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Genetic and Rare Diseases Information Center (GARD)

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Amelogenesis imperfecta


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Your Question

My family and I have a genetic tooth disorder, and I am convinced it is amelogenesis imperfecta (AI). Is it possible to prevent my children from inheriting this condition? Are there any treatments for those already affected?


Our Answer

We have identified the following information that we hope you find helpful. If you still have questions, please contact us.

What causes amelogenesis imperfecta?

Mutations in the AMELX, ENAM, and MMP20 genes cause amelogenesis imperfecta. The AMELX, ENAM, and MMP20 genes provide instructions for making proteins that are essential for normal tooth development. These proteins are involved in the formation of enamel, which is the hard, calcium-rich material that forms the protective outer layer of each tooth. Mutations in any of these genes alter the structure of these proteins or prevent the genes from making any protein at all. As a result, tooth enamel is abnormally thin or soft and may have a yellow or brown color. Teeth with defective enamel are weak and easily damaged.[1]

In some cases, the genetic cause of amelogenesis imperfecta has not been identified. Researchers are working to find mutations in other genes that are responsible for this disorder.[1]
Last updated: 8/1/2011

How is amelogenesis imperfecta inherited?

Amelogenesis imperfecta can have different patterns of inheritance, depending on the gene that is altered. Most cases are caused by mutations in the ENAM gene and are inherited in an autosomal dominant pattern. This type of inheritance means one copy of the altered gene in each cell is sufficient to cause the disorder.[1]

Amelogenesis imperfecta may also be inherited in an autosomal recessive pattern; this form of the disorder can result from mutations in the ENAM or MMP20 gene. Autosomal recessive inheritance means two copies of the gene in each cell are altered.[1]

About 5 percent of amelogenesis imperfecta cases are caused by mutations in the AMELX gene and are inherited in an X-linked pattern. A condition is considered X-linked if the mutated gene that causes the disorder is located on the X chromosome, one of the two sex chromosomes. In most cases, males with X-linked amelogenesis imperfecta experience more severe dental abnormalities than females with this form of this condition.[1]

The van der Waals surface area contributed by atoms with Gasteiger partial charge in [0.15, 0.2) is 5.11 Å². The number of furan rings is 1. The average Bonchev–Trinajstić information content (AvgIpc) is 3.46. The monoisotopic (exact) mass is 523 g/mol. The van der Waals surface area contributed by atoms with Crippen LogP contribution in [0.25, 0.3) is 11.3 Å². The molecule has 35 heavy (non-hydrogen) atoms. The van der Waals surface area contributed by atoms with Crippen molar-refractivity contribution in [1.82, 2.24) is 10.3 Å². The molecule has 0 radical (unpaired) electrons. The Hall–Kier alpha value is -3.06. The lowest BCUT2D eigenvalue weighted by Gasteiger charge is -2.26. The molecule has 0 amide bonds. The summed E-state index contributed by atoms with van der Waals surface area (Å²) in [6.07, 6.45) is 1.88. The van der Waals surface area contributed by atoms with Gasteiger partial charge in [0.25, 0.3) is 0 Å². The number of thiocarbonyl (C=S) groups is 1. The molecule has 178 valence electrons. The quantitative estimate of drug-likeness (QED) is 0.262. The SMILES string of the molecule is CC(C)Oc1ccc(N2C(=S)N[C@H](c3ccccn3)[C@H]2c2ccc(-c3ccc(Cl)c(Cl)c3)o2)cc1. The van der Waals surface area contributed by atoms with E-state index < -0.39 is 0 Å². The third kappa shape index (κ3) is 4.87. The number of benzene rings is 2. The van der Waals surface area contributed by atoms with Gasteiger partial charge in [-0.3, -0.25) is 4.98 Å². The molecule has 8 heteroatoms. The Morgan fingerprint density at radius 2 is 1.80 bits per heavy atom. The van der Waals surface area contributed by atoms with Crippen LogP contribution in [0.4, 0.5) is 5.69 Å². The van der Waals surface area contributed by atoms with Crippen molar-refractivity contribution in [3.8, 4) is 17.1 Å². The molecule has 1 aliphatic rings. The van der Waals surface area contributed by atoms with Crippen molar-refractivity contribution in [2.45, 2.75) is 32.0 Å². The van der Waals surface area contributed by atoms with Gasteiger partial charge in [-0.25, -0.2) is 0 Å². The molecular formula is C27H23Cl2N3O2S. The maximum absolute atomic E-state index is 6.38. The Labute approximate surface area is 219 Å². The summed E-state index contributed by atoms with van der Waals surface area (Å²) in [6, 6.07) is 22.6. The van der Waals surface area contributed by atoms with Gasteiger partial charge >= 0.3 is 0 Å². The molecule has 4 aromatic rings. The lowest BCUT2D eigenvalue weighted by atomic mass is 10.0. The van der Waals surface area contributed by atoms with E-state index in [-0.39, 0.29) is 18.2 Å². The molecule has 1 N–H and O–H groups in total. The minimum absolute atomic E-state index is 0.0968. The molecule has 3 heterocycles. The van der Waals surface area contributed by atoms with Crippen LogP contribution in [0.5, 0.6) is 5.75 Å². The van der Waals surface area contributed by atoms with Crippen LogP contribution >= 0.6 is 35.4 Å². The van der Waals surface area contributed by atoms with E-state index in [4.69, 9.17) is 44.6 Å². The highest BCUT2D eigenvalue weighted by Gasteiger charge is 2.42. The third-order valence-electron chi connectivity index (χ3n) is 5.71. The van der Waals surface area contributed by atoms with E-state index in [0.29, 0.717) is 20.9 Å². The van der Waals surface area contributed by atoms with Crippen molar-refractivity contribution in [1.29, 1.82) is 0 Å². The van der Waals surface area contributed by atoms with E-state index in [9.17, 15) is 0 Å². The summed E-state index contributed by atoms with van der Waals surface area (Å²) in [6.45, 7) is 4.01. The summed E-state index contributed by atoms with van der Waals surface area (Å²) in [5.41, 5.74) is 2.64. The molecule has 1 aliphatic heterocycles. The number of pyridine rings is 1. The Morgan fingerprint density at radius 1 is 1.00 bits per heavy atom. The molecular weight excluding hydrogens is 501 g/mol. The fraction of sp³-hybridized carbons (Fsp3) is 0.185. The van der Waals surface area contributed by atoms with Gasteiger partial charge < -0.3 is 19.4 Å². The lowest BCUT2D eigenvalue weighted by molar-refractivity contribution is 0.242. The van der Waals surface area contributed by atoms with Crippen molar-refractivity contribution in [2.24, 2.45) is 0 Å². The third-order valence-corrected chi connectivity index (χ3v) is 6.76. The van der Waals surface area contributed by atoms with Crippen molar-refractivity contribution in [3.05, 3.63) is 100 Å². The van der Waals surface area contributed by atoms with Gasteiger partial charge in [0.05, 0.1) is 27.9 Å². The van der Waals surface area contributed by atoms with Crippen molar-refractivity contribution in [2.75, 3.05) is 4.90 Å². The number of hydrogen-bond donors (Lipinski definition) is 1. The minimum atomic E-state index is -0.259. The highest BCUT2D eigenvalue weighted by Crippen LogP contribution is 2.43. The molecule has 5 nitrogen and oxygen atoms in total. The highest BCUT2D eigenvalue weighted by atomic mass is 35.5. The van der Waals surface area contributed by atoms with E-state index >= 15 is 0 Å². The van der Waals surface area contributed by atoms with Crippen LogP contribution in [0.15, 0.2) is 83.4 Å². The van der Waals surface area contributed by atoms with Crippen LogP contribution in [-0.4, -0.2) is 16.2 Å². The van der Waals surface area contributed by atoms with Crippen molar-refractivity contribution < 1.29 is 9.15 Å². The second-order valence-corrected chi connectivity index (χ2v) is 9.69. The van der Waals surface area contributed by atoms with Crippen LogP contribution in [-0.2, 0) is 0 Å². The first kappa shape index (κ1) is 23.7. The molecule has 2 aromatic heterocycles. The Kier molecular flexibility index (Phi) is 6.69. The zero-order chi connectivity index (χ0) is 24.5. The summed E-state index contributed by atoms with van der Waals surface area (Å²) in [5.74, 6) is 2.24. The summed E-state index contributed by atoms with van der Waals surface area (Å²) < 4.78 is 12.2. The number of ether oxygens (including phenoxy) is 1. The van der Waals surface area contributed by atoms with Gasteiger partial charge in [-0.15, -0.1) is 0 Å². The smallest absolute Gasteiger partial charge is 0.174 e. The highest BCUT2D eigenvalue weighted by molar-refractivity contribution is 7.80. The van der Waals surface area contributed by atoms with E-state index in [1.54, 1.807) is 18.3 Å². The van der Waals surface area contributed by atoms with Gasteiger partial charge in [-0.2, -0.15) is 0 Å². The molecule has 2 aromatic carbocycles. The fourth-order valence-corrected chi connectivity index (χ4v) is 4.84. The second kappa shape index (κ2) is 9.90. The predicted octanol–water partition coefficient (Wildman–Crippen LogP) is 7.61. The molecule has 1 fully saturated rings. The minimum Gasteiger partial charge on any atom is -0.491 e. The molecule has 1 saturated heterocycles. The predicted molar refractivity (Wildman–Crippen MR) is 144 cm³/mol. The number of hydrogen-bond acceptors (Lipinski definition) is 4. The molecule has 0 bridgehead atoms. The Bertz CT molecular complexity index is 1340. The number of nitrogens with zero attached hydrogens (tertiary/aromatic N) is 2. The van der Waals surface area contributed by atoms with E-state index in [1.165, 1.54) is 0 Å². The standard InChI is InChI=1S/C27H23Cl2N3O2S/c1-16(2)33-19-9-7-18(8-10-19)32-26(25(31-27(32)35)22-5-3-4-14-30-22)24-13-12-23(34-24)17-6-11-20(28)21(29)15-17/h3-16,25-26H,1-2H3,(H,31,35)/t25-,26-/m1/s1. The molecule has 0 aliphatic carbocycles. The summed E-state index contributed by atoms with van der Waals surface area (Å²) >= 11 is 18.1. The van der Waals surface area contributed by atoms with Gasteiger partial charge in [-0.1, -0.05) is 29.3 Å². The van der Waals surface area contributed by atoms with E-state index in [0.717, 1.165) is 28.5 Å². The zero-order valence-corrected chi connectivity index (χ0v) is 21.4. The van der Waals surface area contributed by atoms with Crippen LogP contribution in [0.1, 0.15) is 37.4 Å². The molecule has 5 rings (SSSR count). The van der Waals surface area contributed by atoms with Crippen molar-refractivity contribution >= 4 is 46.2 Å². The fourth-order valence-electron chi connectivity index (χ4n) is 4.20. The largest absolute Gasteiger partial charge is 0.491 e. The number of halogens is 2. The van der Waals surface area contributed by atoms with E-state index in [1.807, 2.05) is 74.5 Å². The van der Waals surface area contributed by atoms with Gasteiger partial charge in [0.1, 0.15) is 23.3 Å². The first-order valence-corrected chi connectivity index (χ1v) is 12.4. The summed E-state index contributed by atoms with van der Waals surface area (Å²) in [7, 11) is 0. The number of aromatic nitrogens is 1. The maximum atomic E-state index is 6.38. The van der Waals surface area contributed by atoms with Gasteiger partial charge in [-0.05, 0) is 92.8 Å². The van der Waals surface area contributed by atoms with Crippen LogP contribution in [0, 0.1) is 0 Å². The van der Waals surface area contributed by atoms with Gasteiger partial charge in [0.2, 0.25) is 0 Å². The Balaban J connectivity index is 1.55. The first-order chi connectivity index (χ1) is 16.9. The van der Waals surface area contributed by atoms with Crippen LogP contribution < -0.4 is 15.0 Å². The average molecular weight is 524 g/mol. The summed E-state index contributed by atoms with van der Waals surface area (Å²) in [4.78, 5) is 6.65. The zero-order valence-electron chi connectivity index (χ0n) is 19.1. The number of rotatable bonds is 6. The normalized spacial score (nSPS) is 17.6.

Other cases of amelogenesis imperfecta result from new mutations in these genes and occur in people with no history of the disorder in their family.[1]
Last updated: 8/1/2011

Can amelogenesis imperfecta be prevented?

It is generally not possible to prevent a person with amelogenesis imperfecta from passing this condition to their children. Genetic testing for amelogenesis imperfecta is not widely available because it is currently limited to research laboratories. Orphanet maintains a list of laboratories that perform testing for amelogenesis imperfecta, although the list mainly includes laboratories in Europe.

If an affected individual has a known mutation in one of the genes associated with this condition, it may be possible to test for the condition during pregnancy using fetal DNA obtained through chorionic villus sampling (CVS) or amniocentesis. Another form of genetic testing, called preimplantation genetic diagnosis (PGD), could potentially be used if a mutation has been identified in a family. To perform PGD, a couple must first undergo in vitro fertilization (IVF). One cell is removed from each of the resulting embryos and is used to perform DNA testing. Only the embryos that test negative for the mutation are put back into the mother. The availability of PGD is limited due to its high cost and a lack of centers that perform the procedure.
Last updated: 8/1/2011

How might amelogenesis imperfecta be treated?

Treatment depends on the type of amelogenesis imperfecta and the type of enamel abnormality.[2][3] Treatments include preventative measures, various types of crowns, as well as tooth implants or dentures in the most severe cases.  The social and emotional impact of this condition should also be addressed.[4]
Last updated: 8/1/2011

References